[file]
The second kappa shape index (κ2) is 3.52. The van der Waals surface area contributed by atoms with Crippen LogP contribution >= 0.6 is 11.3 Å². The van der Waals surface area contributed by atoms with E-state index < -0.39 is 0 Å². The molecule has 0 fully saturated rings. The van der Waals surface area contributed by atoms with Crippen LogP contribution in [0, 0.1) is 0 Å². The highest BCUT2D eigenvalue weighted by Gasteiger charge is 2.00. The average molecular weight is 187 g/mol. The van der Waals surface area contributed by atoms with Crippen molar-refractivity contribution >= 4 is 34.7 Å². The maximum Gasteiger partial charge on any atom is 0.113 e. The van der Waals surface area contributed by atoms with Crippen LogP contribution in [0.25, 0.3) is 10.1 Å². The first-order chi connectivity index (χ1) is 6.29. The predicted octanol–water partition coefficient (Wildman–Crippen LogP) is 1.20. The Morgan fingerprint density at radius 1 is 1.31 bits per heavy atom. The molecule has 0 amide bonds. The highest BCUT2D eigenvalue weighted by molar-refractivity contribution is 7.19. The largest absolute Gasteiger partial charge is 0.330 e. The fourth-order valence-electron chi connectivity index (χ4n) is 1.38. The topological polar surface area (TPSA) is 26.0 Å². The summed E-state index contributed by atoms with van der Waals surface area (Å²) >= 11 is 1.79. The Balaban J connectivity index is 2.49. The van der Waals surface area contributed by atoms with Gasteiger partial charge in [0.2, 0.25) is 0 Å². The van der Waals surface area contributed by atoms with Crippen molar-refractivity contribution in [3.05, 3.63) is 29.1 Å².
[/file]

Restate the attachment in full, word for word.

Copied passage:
The second kappa shape index (κ2) is 3.52. The van der Waals surface area contributed by atoms with Crippen LogP contribution >= 0.6 is 11.3 Å². The van der Waals surface area contributed by atoms with E-state index < -0.39 is 0 Å². The molecule has 0 fully saturated rings. The van der Waals surface area contributed by atoms with Crippen LogP contribution in [0, 0.1) is 0 Å². The highest BCUT2D eigenvalue weighted by Gasteiger charge is 2.00. The average molecular weight is 187 g/mol. The van der Waals surface area contributed by atoms with Crippen molar-refractivity contribution >= 4 is 34.7 Å². The maximum Gasteiger partial charge on any atom is 0.113 e. The van der Waals surface area contributed by atoms with Crippen LogP contribution in [0.25, 0.3) is 10.1 Å². The first-order chi connectivity index (χ1) is 6.29. The predicted octanol–water partition coefficient (Wildman–Crippen LogP) is 1.20. The Morgan fingerprint density at radius 1 is 1.31 bits per heavy atom. The molecule has 0 amide bonds. The highest BCUT2D eigenvalue weighted by molar-refractivity contribution is 7.19. The largest absolute Gasteiger partial charge is 0.330 e. The fourth-order valence-electron chi connectivity index (χ4n) is 1.38. The topological polar surface area (TPSA) is 26.0 Å². The summed E-state index contributed by atoms with van der Waals surface area (Å²) >= 11 is 1.79. The Balaban J connectivity index is 2.49. The van der Waals surface area contributed by atoms with Gasteiger partial charge in [0.2, 0.25) is 0 Å². The van der Waals surface area contributed by atoms with Crippen molar-refractivity contribution in [3.05, 3.63) is 29.1 Å².